After the original DC writers and artist who created Batman and Superman, and the Silver Age icons who built the Marvel Universe, there may not be a single more important American comic book creator in history than Frank Miller.

Although Miller did not necessarily create a ton of globally iconic characters, he’s had a massive impact on heroes at both Marvel and DC: Daredevil at the former, thanks to his groundbreaking run on that title in the early 1980s, and Batman at the latter, via his enormously influential graphic novels The Dark Knight Returns and Year One. Miller’s work on both those characters continues to shape their modern portrayals, both in comics and onscreen. Marvel is currently producing a Daredevil: Born Again TV series, while DC has strip-mined The Dark Knight Returns for images, themes, character designs in almost every single Batman movie they’ve made to date — and Zack Snyder says he’d like to return to the company some day to direct a true adaptation of the book. (He kinda sorta already made one version of the material in Batman v Superman: Dawn of Justice.)

So if any comic-book artist deserves a documentary, it’s Miller, whose bibliography also includes award-winning (and film-inspiring) books series Sin City and 300After what appears to be an extremely long development process — the film contains footage dating at least as far back as 2016 — Frank Miller: American Genius is finally opening in theaters this week. After that, I assume it will be available to rent or stream more widely, and in that context, I think it will be of interest to comic-book fans — with some notable caveats.

Despite my familiarity with Miller’s work, American Genius did fill in a lot of gaps in my own knowledge about Miller himself, and how he broke into the mainstream comics industry in the 1970s. He received early guidance from famed Marvel and DC artist Neal Adams, who was anything but impressed with the young Miller’s talents; in the film he laughs about how terrible Miller’s early illustrations were, and how he flat-out told him to redraw a story that was not up to par, only for Miller to inform him it had already been accepted for publication.

DC Comics
DC Comics

I also never knew that Miller’s earliest work for Marvel included the famous cover to ROM #1, an assignment Miller snagged after several other artists tried and failed to deliver on the brief provided by editor Jim Shooter. Miller also talks in the film about his struggles with alcoholism and its effect on his artwork especially, a subject that was a total surprise to me. Artists and friends who appear in the documentary to speak glowingly about collaborating with Miller include Klaus Janson, Dave Gibbons, Geof Darrow, Dan DiDio, Jessica Alba, Rosario Dawson, and Zack Snyder.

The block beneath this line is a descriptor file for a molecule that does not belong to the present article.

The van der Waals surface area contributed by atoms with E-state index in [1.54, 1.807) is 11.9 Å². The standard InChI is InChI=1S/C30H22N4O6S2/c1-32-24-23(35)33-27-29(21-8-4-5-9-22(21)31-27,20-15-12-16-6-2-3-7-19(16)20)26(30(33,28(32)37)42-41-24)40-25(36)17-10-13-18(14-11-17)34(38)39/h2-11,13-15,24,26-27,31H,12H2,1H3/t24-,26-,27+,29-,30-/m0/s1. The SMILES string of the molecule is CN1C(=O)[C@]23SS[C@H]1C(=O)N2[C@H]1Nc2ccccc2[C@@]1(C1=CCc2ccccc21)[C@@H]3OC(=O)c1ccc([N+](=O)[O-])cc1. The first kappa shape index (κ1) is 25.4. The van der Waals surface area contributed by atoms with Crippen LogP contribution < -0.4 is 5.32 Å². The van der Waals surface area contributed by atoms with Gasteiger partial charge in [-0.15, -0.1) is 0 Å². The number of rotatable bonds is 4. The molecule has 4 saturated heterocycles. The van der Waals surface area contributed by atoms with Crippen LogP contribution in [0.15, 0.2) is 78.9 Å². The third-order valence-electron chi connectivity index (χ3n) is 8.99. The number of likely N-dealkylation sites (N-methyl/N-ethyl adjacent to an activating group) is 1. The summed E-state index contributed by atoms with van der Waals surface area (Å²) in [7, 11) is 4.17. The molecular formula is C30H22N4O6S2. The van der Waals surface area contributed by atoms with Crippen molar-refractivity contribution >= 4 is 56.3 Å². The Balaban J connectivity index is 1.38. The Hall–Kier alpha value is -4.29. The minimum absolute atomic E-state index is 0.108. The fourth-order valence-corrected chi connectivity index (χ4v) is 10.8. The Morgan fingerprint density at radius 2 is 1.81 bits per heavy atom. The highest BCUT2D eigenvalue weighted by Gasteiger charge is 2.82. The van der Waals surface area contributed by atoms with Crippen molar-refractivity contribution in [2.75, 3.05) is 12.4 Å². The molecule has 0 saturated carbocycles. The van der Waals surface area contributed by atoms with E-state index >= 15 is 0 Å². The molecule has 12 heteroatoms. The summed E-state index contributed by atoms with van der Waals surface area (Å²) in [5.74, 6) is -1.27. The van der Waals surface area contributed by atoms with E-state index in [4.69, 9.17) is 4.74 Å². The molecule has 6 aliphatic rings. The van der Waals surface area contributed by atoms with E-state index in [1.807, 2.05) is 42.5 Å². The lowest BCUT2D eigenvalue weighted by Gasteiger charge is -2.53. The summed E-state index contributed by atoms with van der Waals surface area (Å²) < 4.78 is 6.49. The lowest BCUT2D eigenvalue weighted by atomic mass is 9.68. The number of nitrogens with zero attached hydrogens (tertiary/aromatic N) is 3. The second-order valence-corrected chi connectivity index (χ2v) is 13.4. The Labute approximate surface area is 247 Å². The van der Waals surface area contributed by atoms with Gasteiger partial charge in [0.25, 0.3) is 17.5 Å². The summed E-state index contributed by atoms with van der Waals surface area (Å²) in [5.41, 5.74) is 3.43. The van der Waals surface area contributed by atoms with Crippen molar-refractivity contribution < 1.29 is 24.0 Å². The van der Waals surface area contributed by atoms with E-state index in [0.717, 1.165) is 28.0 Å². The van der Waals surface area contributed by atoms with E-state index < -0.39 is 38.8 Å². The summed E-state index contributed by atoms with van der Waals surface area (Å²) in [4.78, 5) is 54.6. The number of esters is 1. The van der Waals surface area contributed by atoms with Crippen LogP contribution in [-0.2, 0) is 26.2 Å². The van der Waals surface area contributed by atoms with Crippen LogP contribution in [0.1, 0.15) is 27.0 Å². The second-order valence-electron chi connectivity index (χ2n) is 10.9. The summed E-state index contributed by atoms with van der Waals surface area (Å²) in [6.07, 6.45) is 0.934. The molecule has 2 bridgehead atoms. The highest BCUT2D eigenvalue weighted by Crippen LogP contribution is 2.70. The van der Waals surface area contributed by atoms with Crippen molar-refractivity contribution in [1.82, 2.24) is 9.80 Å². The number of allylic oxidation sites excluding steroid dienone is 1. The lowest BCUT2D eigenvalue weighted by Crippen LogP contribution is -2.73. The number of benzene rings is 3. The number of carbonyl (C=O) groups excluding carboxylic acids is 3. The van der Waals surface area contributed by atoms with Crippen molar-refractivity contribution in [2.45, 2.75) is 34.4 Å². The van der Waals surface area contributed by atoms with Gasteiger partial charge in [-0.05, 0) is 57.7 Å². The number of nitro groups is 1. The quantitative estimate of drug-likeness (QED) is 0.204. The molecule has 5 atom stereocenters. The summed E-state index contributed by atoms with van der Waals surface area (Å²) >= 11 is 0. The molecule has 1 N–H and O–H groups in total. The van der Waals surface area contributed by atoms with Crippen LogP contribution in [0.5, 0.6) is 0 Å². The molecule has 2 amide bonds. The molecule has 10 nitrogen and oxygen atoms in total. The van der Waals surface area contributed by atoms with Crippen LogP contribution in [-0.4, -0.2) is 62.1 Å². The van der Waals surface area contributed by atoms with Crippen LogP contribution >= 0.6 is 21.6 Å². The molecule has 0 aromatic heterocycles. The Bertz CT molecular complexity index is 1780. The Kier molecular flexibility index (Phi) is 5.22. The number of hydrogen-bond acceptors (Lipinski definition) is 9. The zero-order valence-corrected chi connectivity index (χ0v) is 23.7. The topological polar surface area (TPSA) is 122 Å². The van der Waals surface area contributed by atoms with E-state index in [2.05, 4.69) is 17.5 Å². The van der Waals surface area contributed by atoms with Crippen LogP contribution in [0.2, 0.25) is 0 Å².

Neal Adams passed away in 2022, and is interviewed in the film. So is Stan Lee, who passed away in 2018. I’m not sure why this documentary took so long to emerge, but it does feel a little bit out of date. Miller is seen writing and illustrating projects that were published upwards of five years ago; although it is fascinating to see him splattering paint with brushes or writing dialogue longhand, it would be nice to see more about what he is up to now.

Miller himself comes off well; if not as a “genius” then certainly a gifted and humble artist, and a true evangelist for the comics medium. (In one of his more endearing traits, he tends to wear T-shirts emblazoned with the logos and characters of his own creation.) Part of the reason he comes off so well might have something to do with the fact that Frank Miller: American Genius was directed by Silenn Thomas, an associate producer on the film adaptation of Miller’s 300 and the CEO of his production company.

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She obviously has a vested interest in making Miller look a figure who lives up to her film’s bold subtitle, and perhaps in not digging too deeply into Miller’s more controversial work — like his disappointing film adaptation of the Will Eisner comics series The Spirit or his infamous graphic novel Holy Terror, which was conceived as a book about Batman fighting Islamic terrorists and then published with all of the Batman material stripped out of it. (Miller replaced the Dark Knight with a similar figure of his own creation called “The Fixer”). These projects are mentioned, but only briefly, with Miller quickly waving them away by claiming he wasn’t at his best when he made them.

I’m not sure Frank MIller: American Genius represents the best of what could be said or explored about Miller either. A more critical filmmaker surely would have made a more complex portrait of the man and his impressive but imperfect body of work. Perhaps that was not Thomas’ goal. Miller’s comics, after all, tend to expand the already larger-than-life heroes of comics until they take on mythical proportions. In some moments, this documentary lends a similar quality to its subject.

Frank Miller: American Genius screens Monday, June 10 at Cinemark theaters and will feature a live introduction with Frank Miller moderated by Rosario Dawson. For more information, check the Cinemark website.

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